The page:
SAKE & SATORI: Asian Journals — Japan, by Joseph Campbell. California: Joseph Campbell Foundation/New World Library, 2002, 350 pp., b/w photographs, $22.95 (cloth).

In 1955, the eminent mythologist Joseph Campbell came to Japan and stayed for five months. Author of “The Hero With a Thousand Faces,” he would bring the study of comparative religions to a new level of sophistication and earn even wider fame with the 1988 series of television interviews, “The Power of Myth.”

Fifty years old and, in a way, just beginning his career, he arrived in Tokyo alone and enthusiastic. He had come from India, and Japan always appears more Asian when approached from what the country itself would perhaps call its “back door.” Campbell thus compared Japan’s Asian aspect (much more apparent in 1955) with that of India.

Japan “has understood better than modern India the final import of the Indian doctrine of nonduality. The Indian psyche is locked in duality. . . . The Japanese, on the other hand, understand how to rock with the waves. [sic]. The relative world is relative and the transcendent, transcendent.”

The path to this apercu was typical of Campbell. On his first day he discovered Nichigeki Music Hall, Tokyo Onsen, and a strip club. “In the striptease stunts there is another very amusing sign of the dual world. The Japanese physique is distinguished by relatively short thighs; to match the long-legged ideal of the American striptease, therefore, the girls wear very high heels — and the effect is generally quite definitely OK.”

Finding the Imperial Hotel “very, very touristy,” he moves to something a bit more insular (the Yashima Hotel) and then sets out to find a proper Japanese bath. What he discovers is a proper Japanese soapland avant la lettre.

There he has a long conversation with the girl. She learns about his happy marriage (with Jean Erdman, the choreographer) and he learns about her nondualistic life. It is a chaste and charming scene and, like so many in these journals it combines intellectual perception with (more dualism) disarmingly human details.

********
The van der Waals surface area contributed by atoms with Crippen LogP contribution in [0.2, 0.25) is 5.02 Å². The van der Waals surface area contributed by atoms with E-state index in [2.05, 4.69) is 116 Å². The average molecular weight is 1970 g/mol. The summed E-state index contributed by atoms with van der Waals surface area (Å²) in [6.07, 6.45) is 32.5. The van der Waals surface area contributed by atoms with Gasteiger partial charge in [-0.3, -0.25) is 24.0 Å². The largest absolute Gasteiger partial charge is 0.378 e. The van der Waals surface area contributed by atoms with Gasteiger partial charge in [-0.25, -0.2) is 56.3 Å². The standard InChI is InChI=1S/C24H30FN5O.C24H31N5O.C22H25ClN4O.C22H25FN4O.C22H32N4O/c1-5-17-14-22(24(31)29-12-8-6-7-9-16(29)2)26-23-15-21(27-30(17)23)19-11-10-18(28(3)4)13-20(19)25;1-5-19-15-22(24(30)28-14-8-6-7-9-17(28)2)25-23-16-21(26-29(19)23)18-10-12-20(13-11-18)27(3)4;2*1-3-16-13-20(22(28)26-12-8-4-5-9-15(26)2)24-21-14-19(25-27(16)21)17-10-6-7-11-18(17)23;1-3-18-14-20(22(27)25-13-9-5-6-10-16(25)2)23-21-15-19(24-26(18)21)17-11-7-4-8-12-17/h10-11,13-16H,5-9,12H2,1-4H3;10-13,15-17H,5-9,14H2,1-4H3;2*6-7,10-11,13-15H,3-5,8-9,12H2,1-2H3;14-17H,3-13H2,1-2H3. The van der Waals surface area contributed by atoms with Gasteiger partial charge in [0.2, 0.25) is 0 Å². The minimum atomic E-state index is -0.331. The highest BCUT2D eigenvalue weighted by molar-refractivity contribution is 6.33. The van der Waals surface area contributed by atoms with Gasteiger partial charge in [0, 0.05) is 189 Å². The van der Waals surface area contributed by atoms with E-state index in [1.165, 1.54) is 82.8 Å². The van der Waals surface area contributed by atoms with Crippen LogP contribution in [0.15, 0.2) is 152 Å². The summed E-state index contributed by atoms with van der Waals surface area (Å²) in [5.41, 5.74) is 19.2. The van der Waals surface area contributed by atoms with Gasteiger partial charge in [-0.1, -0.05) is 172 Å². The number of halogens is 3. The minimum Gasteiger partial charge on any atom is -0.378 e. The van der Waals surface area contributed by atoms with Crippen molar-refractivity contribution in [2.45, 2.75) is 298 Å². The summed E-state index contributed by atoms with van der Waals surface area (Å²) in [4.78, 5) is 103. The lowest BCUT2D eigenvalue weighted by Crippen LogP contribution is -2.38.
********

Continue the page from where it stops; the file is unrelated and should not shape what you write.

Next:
He firewalks unscathed on coals prepared by the Yamabushi “magicians,” listens attentively to that hit of the day, “Samisen Boogie-Woogie,” is “impressed” equally by the Tenrikyo religion and the Takarazuka All Girl Opera, and through it all manages to define himself and what he is doing here.

“Resolution: Comparative mythology is indeed my field — and the method is to be first philological (‘The Basic Mythologies of Mankind’) and, secondly, that of Jungian amplification (‘The King and the Corpse’).”

The path to this impressive goal is seemingly prosaic. The tone is chatty, much is deemed “cute,” and the Gion Festival is called “great.” As in the title of this book (this is the second volume: the first, about India, is called “Baksheesh & Brahman”) there is much that is genuinely twee. But then he will turn serious, then arcane (long lists of things) and will suddenly offer a genuine insight.

“And something else occurred to me as we walked through the lively, pretty streets — namely that in Japan, there is a wonderful feeling of the brilliant surface of things: the surface flash; and this, without much thought of what in the West would be an important consideration, namely, the form-world of the sentiments. Snatches of Western tunes are thrown together in their advertising broadcast, television shows, etc., without consideration of what we could regard as their formal relationship. Perhaps one can say that in Japan the . . . world of feelings and sentiments remains unexpressed — a secret as it were.”

It is in ferreting out such secrets and deducing such brilliant dictums that Campbell excels. It is this quality that moved him from college professor to cultural icon. In this amusing, moving, inspiring book one can see the process.

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